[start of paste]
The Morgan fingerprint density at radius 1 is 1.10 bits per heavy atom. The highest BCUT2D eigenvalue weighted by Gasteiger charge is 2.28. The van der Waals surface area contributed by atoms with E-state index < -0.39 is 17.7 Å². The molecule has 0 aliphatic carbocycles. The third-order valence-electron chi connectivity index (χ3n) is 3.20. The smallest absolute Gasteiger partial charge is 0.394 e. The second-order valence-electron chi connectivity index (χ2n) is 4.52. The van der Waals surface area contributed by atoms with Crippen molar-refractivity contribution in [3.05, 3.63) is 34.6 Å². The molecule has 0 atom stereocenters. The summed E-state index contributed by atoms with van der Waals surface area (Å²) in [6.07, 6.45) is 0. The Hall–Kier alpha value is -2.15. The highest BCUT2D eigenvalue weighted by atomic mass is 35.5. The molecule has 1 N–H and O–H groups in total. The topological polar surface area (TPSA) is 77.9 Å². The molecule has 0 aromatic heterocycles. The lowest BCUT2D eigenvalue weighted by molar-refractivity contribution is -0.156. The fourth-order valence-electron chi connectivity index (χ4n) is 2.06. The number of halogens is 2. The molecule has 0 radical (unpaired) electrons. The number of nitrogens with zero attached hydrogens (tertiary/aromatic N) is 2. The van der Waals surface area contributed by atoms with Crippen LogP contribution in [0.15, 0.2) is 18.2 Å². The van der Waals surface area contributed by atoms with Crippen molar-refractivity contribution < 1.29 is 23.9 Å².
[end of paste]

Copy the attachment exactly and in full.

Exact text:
The Morgan fingerprint density at radius 1 is 1.10 bits per heavy atom. The highest BCUT2D eigenvalue weighted by Gasteiger charge is 2.28. The van der Waals surface area contributed by atoms with E-state index < -0.39 is 17.7 Å². The molecule has 0 aliphatic carbocycles. The third-order valence-electron chi connectivity index (χ3n) is 3.20. The smallest absolute Gasteiger partial charge is 0.394 e. The second-order valence-electron chi connectivity index (χ2n) is 4.52. The van der Waals surface area contributed by atoms with Crippen molar-refractivity contribution in [3.05, 3.63) is 34.6 Å². The molecule has 0 atom stereocenters. The summed E-state index contributed by atoms with van der Waals surface area (Å²) in [6.07, 6.45) is 0. The Hall–Kier alpha value is -2.15. The highest BCUT2D eigenvalue weighted by atomic mass is 35.5. The molecule has 1 N–H and O–H groups in total. The topological polar surface area (TPSA) is 77.9 Å². The molecule has 0 aromatic heterocycles. The lowest BCUT2D eigenvalue weighted by molar-refractivity contribution is -0.156. The fourth-order valence-electron chi connectivity index (χ4n) is 2.06. The number of halogens is 2. The molecule has 0 radical (unpaired) electrons. The number of nitrogens with zero attached hydrogens (tertiary/aromatic N) is 2. The van der Waals surface area contributed by atoms with Crippen LogP contribution in [0.15, 0.2) is 18.2 Å². The van der Waals surface area contributed by atoms with Crippen molar-refractivity contribution < 1.29 is 23.9 Å².